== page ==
The art of negotiation can present ethical dilemmas. As explained in the April 2008 (Vol. 11, No. 4) issue of Negotiation published by the Program on Negotiation at Harvard Law School, at times, negotiators will make decisions that clash with their own ethics. Such clashes can arise in a myriad of situations.
For example, a negotiator may attempt to create value at the expense of others. The scenario given describes two pharmaceutical companies settling a patent-infringement suit. As part of the out of court settlement, the defendant company agreed to delay marketing its generic drug while plaintiff agreed to pay defendant a large sum of money for unrelated products. The U.S. Federal Trade Commission filed a complaint against the two companies urging that plaintiff’s payment to defendant was for the purpose of keeping defendant’s generic product off the market. Although the Administrative Law Judge disagreed with this assessment, the Commission, itself, found that the two companies settled (i.e. created value) at the expense of potential consumers of the generic drug.
A second example involves stereotyping some, thereby favoring others. While everyone wants to believe that he/she treats all others equally and favorably, the results of an online test – the Implicit Association Test at http://implicit.harvard.edu/implicit – will reveal that each of us have certain attitudes or biases toward race, gender and other traits. Thus, as much as a negotiator may think she is being “neutral,” the potential for bias and/or favoritism is there. It is something to be mindful about during each negotiation.
A third example is when negotiators ignore conflicts of interest. “Psychological research shows that when decision makers have a motivation to interpret data in a certain way, they are incapable of being truly objective.” (Id. at 3). Conflicts of interest will most often exist when a person is negotiating as an agent for another. In such situations, the interests of the client and those of the agent (i.e., an attorney or real estate broker) will not be in perfect alignment. An example of this is the issue of attorneys’ fees in any litigation. During the mediation, the interest of the attorney on this issue often conflicts with reaching a settlement that is in the best interests of her client.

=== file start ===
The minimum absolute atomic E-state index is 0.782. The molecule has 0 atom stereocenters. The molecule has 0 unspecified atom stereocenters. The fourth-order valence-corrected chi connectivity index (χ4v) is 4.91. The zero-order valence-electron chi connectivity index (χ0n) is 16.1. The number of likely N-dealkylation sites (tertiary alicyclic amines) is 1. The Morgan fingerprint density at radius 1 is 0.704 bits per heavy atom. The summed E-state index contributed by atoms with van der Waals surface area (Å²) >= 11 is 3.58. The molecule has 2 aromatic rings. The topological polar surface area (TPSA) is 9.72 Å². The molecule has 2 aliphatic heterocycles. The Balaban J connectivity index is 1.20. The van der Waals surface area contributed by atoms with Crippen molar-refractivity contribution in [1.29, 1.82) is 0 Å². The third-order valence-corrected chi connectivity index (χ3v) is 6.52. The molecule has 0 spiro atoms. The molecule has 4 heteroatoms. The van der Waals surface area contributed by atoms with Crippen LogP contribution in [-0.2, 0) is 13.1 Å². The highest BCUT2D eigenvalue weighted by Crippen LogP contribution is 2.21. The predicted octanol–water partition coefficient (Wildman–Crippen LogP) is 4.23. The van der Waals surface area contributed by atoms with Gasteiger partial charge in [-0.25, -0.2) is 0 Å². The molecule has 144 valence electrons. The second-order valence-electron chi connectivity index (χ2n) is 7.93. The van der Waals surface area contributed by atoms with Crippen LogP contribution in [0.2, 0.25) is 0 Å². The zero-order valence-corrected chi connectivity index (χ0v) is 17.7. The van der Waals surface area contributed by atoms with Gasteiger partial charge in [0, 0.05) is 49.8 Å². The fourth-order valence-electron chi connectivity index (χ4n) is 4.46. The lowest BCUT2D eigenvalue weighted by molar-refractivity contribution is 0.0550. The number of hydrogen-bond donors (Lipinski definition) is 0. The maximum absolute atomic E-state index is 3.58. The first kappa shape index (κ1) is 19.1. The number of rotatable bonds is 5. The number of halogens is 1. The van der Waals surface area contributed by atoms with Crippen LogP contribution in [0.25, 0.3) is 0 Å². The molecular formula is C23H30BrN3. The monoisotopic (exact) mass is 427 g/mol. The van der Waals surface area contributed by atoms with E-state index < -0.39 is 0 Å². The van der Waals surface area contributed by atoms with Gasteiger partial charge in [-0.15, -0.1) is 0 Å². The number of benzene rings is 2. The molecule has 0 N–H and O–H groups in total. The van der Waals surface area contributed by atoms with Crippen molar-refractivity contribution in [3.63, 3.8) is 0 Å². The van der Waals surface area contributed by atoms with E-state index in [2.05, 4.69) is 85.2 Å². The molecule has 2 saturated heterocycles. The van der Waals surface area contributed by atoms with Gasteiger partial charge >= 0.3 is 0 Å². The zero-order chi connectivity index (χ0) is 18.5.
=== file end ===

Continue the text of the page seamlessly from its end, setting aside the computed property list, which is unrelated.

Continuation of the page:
The article then discusses ethics in terms of the behavior of others. It suggests that we should not overlook or forgive unethical behavior by others, because by doing so, we, implicitly, approve such behavior. For example, we should not overlook behavior that would harm us if exposed. The example given is the use of performance – enhancing drugs in Major League Baseball (“MLB”). For many years, the wide use of such drugs was an “open secret,” and never questioned by management or by the union. Why was it overlooked? According to research, “MLB leaders succumbed to motivational blindness, or the common tendency to overlook others’ ethical lapses when confronting the behavior would harm us. . . .” (Id. at 3). Think of the great single season homerun race between Mark McGwire and Sammy Sosa or of Barry Bonds’ chase for the all time homerun record. Each of these brought much attention and revenue to MLB. To confront the issue of steroid use could have jeopardized both.
Further, we should not excuse those who delegate unethical behavior. Examples are the Chinese factory owners who, to make greater profits, subcontracted out certain parts of their production for pet food or toys which, ultimately, led to deadly pet food and lead-painted toys. Not only should the subcontractors be held responsible, but the factory owners should also be held culpable.
The final example of an ethical lapse is judging by outcomes rather than by processes. That is, making the result more important than the process and employing the attitude that if the result did not harm anyone, then the fact that an illegal or unethical practice was used is of no moment. Referring to the above example of lead paint in toys, suppose the toys are sold and (1) harmed many small children, or alternatively, (2) harmed no children at all. Should the difference in result dictate our view of what the factory did to increase its profits? It should not.
So. . .while everyone attends mediation with the hope of resolving the dispute, perhaps each of us should keep in mind that settlement should not be reached at the expense of ethics.
. . .Just something to think about.
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